Institute Merieux

Sainte-Foy-lès-Lyon, France

Institute Merieux

Sainte-Foy-lès-Lyon, France
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Calder P.C.,University of Southampton | Boobis A.,Imperial College London | Braun D.,Institute Merieux | Champ C.L.,University of Leeds | And 8 more authors.
Nutrition Research Reviews | Year: 2017

The conduct of high-quality nutrition research requires the selection of appropriate markers as outcomes, for example as indicators of food or nutrient intake, nutritional status, health status or disease risk. Such selection requires detailed knowledge of the markers, and consideration of the factors that may influence their measurement, other than the effects of nutritional change. A framework to guide selection of markers within nutrition research studies would be a valuable tool for researchers. A multidisciplinary Expert Group set out to test criteria designed to aid the evaluation of candidate markers for their usefulness in nutrition research and subsequently to develop a scoring system for markers. The proposed criteria were tested using thirteen markers selected from a broad range of nutrition research fields. The result of this testing was a modified list of criteria and a template for evaluating a potential marker against the criteria. Subsequently, a semi-quantitative system for scoring a marker and an associated template were developed. This system will enable the evaluation and comparison of different candidate markers within the same field of nutrition research in order to identify their relative usefulness. The ranking criteria of proven, strong, medium or low are likely to vary according to research setting, research field and the type of tool used to assess the marker and therefore the considerations for scoring need to be determined in a setting-, field- and tool-specific manner. A database of such markers, their interpretation and range of possible values would be valuable to nutrition researchers. Copyright © The Authors 2017 This is an Open Access article, distributed under the terms of the Creative Commons Attribution licence (, which permits unrestrictedre-use, distribution, and reproduction in any medium, provided the original work is properly cited.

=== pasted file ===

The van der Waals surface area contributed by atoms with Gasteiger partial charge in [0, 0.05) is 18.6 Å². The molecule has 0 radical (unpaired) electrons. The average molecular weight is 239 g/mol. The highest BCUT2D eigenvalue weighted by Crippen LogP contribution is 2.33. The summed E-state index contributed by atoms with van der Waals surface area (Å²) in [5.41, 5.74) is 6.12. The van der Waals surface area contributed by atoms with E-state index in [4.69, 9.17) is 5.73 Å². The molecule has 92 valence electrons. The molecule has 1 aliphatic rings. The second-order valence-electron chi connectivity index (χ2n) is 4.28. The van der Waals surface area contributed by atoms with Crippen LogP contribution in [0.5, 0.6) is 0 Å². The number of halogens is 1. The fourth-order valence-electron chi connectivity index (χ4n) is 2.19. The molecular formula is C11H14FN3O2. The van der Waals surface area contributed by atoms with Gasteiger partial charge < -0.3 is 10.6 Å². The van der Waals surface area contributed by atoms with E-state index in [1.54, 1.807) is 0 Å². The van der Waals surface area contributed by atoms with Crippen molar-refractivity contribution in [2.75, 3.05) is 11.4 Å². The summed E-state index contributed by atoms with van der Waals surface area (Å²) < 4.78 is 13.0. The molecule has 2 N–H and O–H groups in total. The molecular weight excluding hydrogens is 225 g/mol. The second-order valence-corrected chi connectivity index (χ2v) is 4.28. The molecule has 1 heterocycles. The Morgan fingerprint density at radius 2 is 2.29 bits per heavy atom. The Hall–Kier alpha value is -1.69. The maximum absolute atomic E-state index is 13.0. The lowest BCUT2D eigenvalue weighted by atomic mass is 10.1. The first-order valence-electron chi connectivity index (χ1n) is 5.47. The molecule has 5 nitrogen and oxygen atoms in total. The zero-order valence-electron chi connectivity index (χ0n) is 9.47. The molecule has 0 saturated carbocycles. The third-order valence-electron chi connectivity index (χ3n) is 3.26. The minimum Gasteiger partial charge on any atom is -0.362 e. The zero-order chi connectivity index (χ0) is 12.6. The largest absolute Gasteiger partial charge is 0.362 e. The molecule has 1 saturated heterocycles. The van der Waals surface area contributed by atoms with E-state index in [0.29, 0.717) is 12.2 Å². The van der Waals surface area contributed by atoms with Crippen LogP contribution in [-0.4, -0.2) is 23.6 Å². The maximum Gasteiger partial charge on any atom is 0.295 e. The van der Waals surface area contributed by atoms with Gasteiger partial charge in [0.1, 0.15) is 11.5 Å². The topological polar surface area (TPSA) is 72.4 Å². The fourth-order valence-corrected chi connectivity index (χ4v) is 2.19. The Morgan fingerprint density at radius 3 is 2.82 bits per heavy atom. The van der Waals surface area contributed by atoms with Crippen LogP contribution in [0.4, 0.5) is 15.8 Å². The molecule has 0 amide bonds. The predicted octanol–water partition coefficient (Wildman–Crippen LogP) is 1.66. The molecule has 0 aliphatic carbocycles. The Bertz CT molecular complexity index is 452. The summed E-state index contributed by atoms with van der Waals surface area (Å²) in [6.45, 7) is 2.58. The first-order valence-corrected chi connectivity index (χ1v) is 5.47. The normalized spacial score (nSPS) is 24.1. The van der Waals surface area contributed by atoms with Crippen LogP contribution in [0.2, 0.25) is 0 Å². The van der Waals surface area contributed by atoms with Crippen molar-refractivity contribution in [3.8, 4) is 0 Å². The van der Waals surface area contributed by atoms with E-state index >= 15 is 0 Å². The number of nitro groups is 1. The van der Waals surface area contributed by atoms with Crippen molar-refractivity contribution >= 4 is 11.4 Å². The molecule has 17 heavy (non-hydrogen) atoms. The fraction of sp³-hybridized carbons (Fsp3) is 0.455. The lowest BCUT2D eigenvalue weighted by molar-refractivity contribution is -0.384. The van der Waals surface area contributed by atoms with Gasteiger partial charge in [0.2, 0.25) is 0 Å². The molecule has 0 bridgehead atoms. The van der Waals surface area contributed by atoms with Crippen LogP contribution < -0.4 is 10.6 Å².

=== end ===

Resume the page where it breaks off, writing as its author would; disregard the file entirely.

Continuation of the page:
Cesari M.,French Institute of Health and Medical Research | Cesari M.,Institut Universitaire de France | Fielding R.A.,Tufts University | Pahor M.,University of Florida | And 18 more authors.
Journal of Cachexia, Sarcopenia and Muscle | Year: 2012

Sarcopenia, the age-related skeletal muscle decline, is associated with relevant clinical and socioeconomic negative outcomes in older persons. The study of this phenomenon and the development of preventive/therapeutic strategies represent public health priorities. The present document reports the results of a recent meeting of the International Working Group on Sarcopenia (a task force consisting of geriatricians and scientists from academia and industry) held on June 7-8, 2011 in Toulouse (France). The meeting was specifically focused at gaining knowledge on the currently available biomarkers (functional, biological, or imaging-related) that could be utilized in clinical trials of sarcopenia and considered the most reliable and promising to evaluate age-related modifications of skeletal muscle. Specific recommendations about the assessment of aging skeletal muscle in older people and the optimal methodological design of studies on sarcopenia were also discussed and finalized. Although the study of skeletal muscle decline is still in a very preliminary phase, the potential great benefits derived from a better understanding and treatment of this condition should encourage research on sarcopenia. However, the reasonable uncertainties (derived from exploring a novel field and the exponential acceleration of scientific progress) require the adoption of a cautious and comprehensive approach to the subject. © 2012 Springer-Verlag.